·         Last year’s hurricanes.

·         Epidemics that sometimes threaten to become pandemics.

And also those caused strictly by groups of people of evil intent:

·         Drug cartels.

·         Corporations that cheat their clients.

·         And, of course, the reality of war, sometimes even serving as a pretext for committing genocide—for destroying entire populations.

And what about evil visited upon individuals and families?

·         Physical, sexual, or verbal abuse?

·         Addiction to alcohol, drugs, gambling?

·         Eating disorders, like anorexia?

Can these not, in their own right, be considered as demons? When we talk about things like demon possession and mental illness, it’s so important not to divide ourselves—who we are—into bits and pieces. In other words, we must remember God has created us as entire beings— that each part of us comes together with the rest to make up who we are:

·         Our minds

·         Our bodies.

·         Our emotions.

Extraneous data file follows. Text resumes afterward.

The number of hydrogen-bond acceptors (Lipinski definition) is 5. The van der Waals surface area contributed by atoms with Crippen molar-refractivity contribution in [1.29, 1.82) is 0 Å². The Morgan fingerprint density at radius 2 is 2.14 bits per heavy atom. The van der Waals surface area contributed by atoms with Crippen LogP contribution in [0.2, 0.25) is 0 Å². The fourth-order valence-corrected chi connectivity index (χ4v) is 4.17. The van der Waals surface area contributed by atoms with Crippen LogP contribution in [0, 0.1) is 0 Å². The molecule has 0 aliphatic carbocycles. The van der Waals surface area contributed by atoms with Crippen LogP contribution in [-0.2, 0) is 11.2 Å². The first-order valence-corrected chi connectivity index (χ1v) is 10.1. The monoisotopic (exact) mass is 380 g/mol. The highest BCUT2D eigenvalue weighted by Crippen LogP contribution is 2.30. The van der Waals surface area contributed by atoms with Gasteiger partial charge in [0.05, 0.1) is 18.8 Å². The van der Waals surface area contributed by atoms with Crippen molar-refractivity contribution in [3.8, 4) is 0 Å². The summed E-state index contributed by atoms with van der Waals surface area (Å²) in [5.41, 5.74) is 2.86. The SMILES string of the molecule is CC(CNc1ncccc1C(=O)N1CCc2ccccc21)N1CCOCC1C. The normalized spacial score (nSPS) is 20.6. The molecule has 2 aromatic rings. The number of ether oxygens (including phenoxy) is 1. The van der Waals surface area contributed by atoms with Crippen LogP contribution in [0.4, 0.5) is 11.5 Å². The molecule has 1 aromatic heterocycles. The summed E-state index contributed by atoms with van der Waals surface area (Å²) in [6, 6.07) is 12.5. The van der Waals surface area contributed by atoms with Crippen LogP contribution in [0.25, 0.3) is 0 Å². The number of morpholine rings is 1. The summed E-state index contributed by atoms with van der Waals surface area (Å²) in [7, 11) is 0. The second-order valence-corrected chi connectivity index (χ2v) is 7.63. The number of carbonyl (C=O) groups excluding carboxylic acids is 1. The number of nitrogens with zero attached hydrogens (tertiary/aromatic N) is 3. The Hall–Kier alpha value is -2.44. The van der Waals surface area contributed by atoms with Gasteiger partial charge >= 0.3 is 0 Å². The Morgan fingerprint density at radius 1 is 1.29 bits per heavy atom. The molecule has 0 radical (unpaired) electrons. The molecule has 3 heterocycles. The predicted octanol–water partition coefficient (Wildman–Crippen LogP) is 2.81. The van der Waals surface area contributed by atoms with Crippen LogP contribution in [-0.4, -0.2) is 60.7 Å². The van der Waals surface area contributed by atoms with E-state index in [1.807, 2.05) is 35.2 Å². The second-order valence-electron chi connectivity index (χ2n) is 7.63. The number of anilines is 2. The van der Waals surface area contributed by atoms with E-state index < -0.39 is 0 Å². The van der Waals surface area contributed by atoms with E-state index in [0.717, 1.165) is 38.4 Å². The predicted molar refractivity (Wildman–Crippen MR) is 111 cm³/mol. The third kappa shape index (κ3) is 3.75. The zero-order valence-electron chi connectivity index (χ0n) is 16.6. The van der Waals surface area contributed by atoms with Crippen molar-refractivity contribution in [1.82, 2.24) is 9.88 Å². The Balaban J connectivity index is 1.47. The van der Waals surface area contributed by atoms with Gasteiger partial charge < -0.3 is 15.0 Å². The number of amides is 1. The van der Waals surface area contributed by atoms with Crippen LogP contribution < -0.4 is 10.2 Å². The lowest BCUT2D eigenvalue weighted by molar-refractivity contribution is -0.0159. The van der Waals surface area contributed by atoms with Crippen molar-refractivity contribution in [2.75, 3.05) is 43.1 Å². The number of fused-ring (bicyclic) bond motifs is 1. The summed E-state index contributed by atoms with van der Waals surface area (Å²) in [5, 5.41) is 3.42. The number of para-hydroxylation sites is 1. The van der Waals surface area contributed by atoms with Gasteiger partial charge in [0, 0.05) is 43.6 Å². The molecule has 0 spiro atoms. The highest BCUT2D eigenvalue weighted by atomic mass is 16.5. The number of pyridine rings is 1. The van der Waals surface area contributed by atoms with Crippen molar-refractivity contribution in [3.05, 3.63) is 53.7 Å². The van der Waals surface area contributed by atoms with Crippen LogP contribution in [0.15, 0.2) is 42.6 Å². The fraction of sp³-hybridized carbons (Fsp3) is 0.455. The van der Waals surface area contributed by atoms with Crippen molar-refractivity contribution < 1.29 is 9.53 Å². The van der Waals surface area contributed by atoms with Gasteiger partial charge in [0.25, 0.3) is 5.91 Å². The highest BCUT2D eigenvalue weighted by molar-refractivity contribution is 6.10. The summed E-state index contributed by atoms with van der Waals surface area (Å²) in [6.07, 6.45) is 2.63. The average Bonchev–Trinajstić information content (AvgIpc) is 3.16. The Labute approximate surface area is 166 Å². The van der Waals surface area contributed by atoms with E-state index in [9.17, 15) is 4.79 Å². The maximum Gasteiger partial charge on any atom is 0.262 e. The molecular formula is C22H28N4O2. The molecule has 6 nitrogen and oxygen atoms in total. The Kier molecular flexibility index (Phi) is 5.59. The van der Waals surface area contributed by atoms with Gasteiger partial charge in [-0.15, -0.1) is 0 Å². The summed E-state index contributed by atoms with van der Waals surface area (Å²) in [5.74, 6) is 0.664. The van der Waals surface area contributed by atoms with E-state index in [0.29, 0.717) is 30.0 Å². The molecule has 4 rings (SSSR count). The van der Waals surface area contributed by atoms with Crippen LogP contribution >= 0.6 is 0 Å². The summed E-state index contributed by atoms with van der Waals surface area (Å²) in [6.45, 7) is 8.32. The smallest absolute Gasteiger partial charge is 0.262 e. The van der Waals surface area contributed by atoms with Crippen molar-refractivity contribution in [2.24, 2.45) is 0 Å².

·         And our spirits.

In our earthly lives, none of these can exist apart from the others. They overlap, they affect, and they interact with one another so much we could not separate them, isolate them even if we wanted to. They are all of one piece. They make up who we are as children of God. In the words of Christopher Cook, a psychiatrist and Anglican priest and also the Director of the Project for Spirituality, Theology, and Health[xv] at the University of Durham, in Great Britain:

We [know] that psychiatric illnesses, and also a wide range of [other] disorders, [come from several sources] ,involving psychological and social, as well as physical [elements]. Why, then, should not spiritual factors also play a part? For example, if people can become depressed because they are [grieving a loved one’s death], or because of physical illness, why should they not also become depressed because of demonic [influence] in their lives?...we must keep in mind a truly holistic view of…human[s], which involves spiritual, as well as psychological, social and physical dimensions.[xvi]